By Rob Mahoney
Following Oklahoma City's functional exchange of James Harden for Kevin Martin, Thunder head coach Scott Brooks is tasked with making sense of two very disparate talents. Martin's role, in the abstract, won't be all that different from that of his Sixth Man of the Year-winning predecessor. Yet Martin simply isn't and cannot be all that Harden was for the Thunder; he lacks much of the efficiency and even more of the playmaking to be a passable Harden analog and, ultimately, can't be used to buoy second-unit offenses in the same ways.
But in Martin's first game with the Thunder, and the Thunder's first game of the season, Brooks had little choice but to go with what he knew. His substitution pattern mimicked the general structure of last year's rotation, beginning with the joint entry of Martin -- as a Harden surrogate -- and Nick Collison after about seven or eight minutes of play in the first quarter. It was a perfectly fair experiment, and one that highlighted a few of the rotational quirks that Brooks and the Thunder will need to address over the course of the season.
The early evidence suggests that the Thunder's all-reserve lineup is in trouble. The grouping of Harden, Reggie Jackson, Daequan Cook, Nick Collison and Nazr Mohammed was an every-game staple for Oklahoma City a season ago, and a set fixture to begin both the second and fourth quarters. As a result, it was actually the Thunder's fourth most-used lineup overall (per NBA.com) -- and for good reason. Despite the lack of firepower alongside Harden, OKC's bench platoon outscored opponents by a miraculous 14.6 points per 100 possessions while on the floor, which was more than double the Thunder's total net rating.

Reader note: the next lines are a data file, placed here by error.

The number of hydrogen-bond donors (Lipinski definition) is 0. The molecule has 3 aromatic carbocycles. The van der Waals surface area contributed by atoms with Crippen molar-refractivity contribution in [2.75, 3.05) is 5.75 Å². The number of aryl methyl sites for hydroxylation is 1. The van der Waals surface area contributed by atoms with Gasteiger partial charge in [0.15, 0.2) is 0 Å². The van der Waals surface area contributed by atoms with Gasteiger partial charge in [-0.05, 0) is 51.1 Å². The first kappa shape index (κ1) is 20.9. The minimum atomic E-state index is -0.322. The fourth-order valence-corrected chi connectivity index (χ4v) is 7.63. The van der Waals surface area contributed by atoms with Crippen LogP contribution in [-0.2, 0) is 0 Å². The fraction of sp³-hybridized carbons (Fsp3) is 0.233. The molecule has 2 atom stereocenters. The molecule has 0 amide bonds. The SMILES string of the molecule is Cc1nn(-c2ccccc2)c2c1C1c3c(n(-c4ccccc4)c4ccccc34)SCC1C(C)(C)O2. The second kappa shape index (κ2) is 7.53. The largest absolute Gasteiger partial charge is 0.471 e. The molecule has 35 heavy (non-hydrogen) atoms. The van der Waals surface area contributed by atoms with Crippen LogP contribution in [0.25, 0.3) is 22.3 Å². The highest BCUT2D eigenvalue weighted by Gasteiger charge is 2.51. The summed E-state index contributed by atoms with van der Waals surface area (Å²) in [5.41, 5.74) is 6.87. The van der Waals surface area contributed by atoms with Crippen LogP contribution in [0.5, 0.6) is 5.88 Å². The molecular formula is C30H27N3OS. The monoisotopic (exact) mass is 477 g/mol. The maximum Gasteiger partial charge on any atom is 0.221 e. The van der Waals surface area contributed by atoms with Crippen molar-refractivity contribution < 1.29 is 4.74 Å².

Against the Spurs on Thursday night, a parallel lineup -- featuring Martin, Collison, Eric Maynor, Thabo Sefolosha and Hasheem Thabeet -- was outscored at a harrowing rate of 49.0 points per 100 possessions. The sample size for that unit is tiny at the moment, as all data gathered spans just six minutes of court time. But the limitations of that bunch were glaring in their first stretches on the floor together this season, a fact that has as much to do with Martin as it does the rest of the lineup.
After all, the Harden deal isn't the only change to a Thunder rotation that often runs 10 deep. Swapping out a sharpshooter like Cook for Sefolosha and replacing an occasional scorer like Mohammed for the offensively irrelevant Thabeet puts even more pressure on the Thunder's backcourt creators. And with Martin still unfamiliar with the offense and parked regularly on the weak side, Oklahoma City ran Maynor and Collison through a stale, inefficient series of high pick-and-rolls ad nauseum. At some point soon, Martin will surely be able to assume a bigger role in the creation of the offense when both Kevin Durant and Russell Westbrook are taking a breather, but for the moment, he's still a bystander -- even in lineups that he should be dominating.
Brooks is faced with an interesting proposition: Should he wait and bank on Maynor and Martin to attempt to forge some kind of Harden amalgam, or simply adjust his tried-and-true substitution patterns to stagger the minutes of Durant and Westbrook more consistently? The lineups featuring Martin and at least one of the Thunder's superstars produced fairly well on first attempt (excepting Martin's oddly ineffective substitution for Sefolosha into the de facto starting lineup), but it's debatable whether Brooks should be providing his newly acquired super-sub with training wheels. If the Thunder's ultimate determination is to use Martin as a stopgap to hold over star-less lineups in terms of scoring, then he has to be more involved. It's perfectly acceptable to go light on Martin's touches while he's figuring out how he fits into things, but at some point OKC will need to force the issue on its new-look reserve lineup in order to test its viability.